The following is excerpted from an online article posted by ScienceAlert.
Many people will experience a concussion at some point during their life – whether that’s from a contact sport or just an unfortunate fall. But even a ‘mild’ version of this injury can cause long-term health impacts for a portion of those who experience it.
A new study from a team of researchers across New Zealand has found that up to eight years later, adults who had experienced a mild concussion reported more ongoing symptoms, depression, and problems with work than those who never had one.
This is not to say that all people who experience a concussion – also called a mild traumatic brain injury (TBI) – will have ongoing symptoms, however, it highlights that concussion can be a really life-altering event for those people who don’t just get better after a couple of weeks.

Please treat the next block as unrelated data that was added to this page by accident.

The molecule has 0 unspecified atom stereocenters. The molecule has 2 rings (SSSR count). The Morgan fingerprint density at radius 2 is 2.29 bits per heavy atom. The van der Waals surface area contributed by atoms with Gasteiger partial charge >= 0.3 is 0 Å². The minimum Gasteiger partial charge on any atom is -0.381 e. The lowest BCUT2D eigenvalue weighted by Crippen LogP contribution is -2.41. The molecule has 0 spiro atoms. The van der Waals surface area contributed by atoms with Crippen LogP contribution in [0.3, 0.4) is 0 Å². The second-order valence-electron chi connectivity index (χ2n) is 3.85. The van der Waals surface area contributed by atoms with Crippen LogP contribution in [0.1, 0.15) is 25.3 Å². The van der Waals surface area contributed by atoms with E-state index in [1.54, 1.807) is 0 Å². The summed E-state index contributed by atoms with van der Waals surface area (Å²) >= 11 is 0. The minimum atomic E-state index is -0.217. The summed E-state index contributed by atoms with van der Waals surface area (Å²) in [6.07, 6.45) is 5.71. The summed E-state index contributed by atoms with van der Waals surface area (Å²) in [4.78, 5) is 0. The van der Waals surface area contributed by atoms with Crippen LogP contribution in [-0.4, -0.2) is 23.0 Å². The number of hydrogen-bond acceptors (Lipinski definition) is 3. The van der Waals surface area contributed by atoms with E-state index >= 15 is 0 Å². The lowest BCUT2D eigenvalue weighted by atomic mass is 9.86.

“It is estimated that more than 10 million people experience a TBI each year, with 70–95 percent of these being classified as mild. TBI has widespread impacts, and whilst the effects of moderate and severe TBI are well documented, much less is known about the long-term outcomes of mild TBI,” the researchers – led by University of Waikato psychology researcher Nicola Starkey – wrote in their new paper.
“Over a third (36 percent) of the participants with mild TBI reported that they thought they were still affected by the brain injury they had 8-years ago.”
Unsurprisingly, those who’d had a concussion reported more problems. What is surprising, however, is just how long these symptoms can stick around for – a third of the participants believed they were still impacted by their concussion eight years later. These long-term symptoms weren’t mild either, with the questionnaires suggesting some people had PTSD or anxiety, issues with work, and post-concussion syndrome.
The worst outcomes seemed to be in women, particularly those who’d had multiple concussions.